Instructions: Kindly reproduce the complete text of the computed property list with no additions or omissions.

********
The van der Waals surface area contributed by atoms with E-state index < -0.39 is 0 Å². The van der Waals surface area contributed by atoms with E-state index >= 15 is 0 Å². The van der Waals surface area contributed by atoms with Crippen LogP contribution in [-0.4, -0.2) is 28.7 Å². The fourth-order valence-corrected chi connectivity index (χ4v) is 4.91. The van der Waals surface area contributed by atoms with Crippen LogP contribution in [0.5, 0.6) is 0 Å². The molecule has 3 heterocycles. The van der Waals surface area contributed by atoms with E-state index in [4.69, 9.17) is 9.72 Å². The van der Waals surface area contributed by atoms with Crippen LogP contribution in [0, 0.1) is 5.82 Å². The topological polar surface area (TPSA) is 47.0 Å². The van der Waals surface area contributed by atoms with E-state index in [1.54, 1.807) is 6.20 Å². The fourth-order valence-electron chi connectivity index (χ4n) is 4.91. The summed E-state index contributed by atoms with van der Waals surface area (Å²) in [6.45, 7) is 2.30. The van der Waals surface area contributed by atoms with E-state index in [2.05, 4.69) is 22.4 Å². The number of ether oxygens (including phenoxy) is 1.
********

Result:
The van der Waals surface area contributed by atoms with E-state index < -0.39 is 0 Å². The van der Waals surface area contributed by atoms with E-state index >= 15 is 0 Å². The van der Waals surface area contributed by atoms with Crippen LogP contribution in [-0.4, -0.2) is 28.7 Å². The fourth-order valence-corrected chi connectivity index (χ4v) is 4.91. The van der Waals surface area contributed by atoms with Crippen LogP contribution in [0.5, 0.6) is 0 Å². The molecule has 3 heterocycles. The van der Waals surface area contributed by atoms with E-state index in [4.69, 9.17) is 9.72 Å². The van der Waals surface area contributed by atoms with Crippen LogP contribution in [0, 0.1) is 5.82 Å². The topological polar surface area (TPSA) is 47.0 Å². The van der Waals surface area contributed by atoms with E-state index in [1.54, 1.807) is 6.20 Å². The fourth-order valence-electron chi connectivity index (χ4n) is 4.91. The summed E-state index contributed by atoms with van der Waals surface area (Å²) in [6.45, 7) is 2.30. The van der Waals surface area contributed by atoms with E-state index in [2.05, 4.69) is 22.4 Å². The number of ether oxygens (including phenoxy) is 1.